As young children, we learn to avoid uncomfortable emotions. To pretend that everything is OK. We have been conditioned to suppress pain. Remember all those moments when our parents tried to soothe us by saying, "Don't cry. It's OK"? This tells us that such emotions aren't OK, that we should shove them under the rug.
When you were born, you were like a huge, crisp white sheet of paper. You were smooth. You were expansive. You were full of possibility. And then life happens. You were told to stop crying. And part of you crumpled up. You were bullied in school. Crumple. Your parents divorced. Crumple.
Before too long, you look nothing like that pristine sheet of paper. You are just a crumpled-up little ball, where you once felt like spreading your arms and shouting to the world "THIS IS ME!"
When we try to squeeze ourselves into a persona, we suppress all the parts of ourselves that don't fit into that character.
To be the good boy, you've got to suppress your anger. To be the funny one, you've got to quiet the smart and serious side of you. To be the angry girl, you've got to squash down your joy. You've got to continue to find things to be angry about.
What aspects have you suppressed your entire life? Your sexuality? Your creativity? Your anger? Your sadness?
In the process of holding onto your persona, you suppress the naturalness of your being. You spend so much energy trying to be proper, keep it together, fit in, look good, be liked, be appropriate, and not say the wrong thing that you end up feeling as if you are holding your breath. You don't want to move. It's like when you need to yawn but feel as if you shouldn't yawn. So you go through life holding back. Holding back the natural impulse to be who you truly are.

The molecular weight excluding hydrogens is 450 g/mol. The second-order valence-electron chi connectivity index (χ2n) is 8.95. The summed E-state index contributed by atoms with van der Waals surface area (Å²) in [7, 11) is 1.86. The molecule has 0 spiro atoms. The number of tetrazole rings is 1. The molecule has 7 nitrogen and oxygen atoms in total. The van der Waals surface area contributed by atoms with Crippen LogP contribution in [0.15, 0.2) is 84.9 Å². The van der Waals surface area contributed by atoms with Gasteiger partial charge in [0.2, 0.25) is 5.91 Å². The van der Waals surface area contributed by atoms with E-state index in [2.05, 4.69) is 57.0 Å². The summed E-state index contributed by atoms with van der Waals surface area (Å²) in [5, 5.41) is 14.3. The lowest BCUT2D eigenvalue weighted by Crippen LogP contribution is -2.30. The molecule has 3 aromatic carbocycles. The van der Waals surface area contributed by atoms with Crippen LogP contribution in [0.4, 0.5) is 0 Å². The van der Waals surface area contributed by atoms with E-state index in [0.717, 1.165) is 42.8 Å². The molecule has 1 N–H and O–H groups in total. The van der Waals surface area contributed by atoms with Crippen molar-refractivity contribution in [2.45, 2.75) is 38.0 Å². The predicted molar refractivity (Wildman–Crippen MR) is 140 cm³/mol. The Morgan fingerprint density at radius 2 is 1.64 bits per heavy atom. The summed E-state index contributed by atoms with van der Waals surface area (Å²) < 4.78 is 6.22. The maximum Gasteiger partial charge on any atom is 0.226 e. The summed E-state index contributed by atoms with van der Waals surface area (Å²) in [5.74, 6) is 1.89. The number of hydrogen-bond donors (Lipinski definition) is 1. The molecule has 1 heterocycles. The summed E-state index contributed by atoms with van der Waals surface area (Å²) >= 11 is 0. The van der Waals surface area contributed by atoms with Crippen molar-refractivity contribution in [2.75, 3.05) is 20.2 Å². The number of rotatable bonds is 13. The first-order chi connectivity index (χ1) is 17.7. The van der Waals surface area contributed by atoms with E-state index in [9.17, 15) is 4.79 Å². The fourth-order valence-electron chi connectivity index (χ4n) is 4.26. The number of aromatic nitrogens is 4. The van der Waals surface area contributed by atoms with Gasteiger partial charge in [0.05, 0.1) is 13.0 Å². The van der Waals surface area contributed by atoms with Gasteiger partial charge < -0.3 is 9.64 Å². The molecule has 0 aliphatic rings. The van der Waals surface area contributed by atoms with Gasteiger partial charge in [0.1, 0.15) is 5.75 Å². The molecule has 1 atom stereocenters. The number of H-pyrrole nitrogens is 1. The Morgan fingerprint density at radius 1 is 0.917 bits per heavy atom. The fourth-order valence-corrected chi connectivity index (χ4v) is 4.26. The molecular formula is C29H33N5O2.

To be truly powerful requires that you get in touch with the entire range of yourself. All aspects of yourself. All shades of the rainbow of your being, not just a few colors.
Whether you've gone through life as the shy one, the life of the party, the damsel in distress, or the drama queen, recognize that there is more to who you are. Those personas are just patterns of conditioning that you learned to follow in order to survive. The strategy may have worked for you when you were 5 or 10 or 15, when you lived in the shadow of your parents and were desperate for acceptance and love.
But now you are an adult. Take a look at what persona you think has been "working" for you all these years. It is NOT who you are.
To start to break the grip of your conditioning is to be aware of your conditioning. The more you can be conscious and aware of your personas, the less you have to be ruled by them. When you live within a persona, you no longer have a range in how you respond to life. There is no creativity, no exploration. There is just a set way of being. And even when the music changes, you still have just five dance moves. Reggae? Mozart? Hip-hop? Jazz? It doesn't matter. You've got only five steps.
Listen, we don't always get to choose the music that gets played in our lives. It's not always going to be Mozart; it's not always going to be beautiful. But if you are stuck in five steps, you are always doing the same dance. The freer you are, the more you are able to spontaneously meet the moment with the right action. But when you are trapped in your persona, you can only sway awkwardly to the music, feeling confined, like you are out of sync, but you don't have any other options. You are unable to improvise.
Why do you think people go out and drink to have a good time? Because it allows them to loosen the ties of their persona for a brief moment. To get a taste of freedom. Yet it doesn't last. The moment is fleeting. So they have to go out and drink again and again and again.
But when you shed your persona, you realize that there are infinite possibilities for improvisation. There is so much more to who you are. There is so much more to life itself.
What have you been suppressing? What part of you is screaming to be expressed?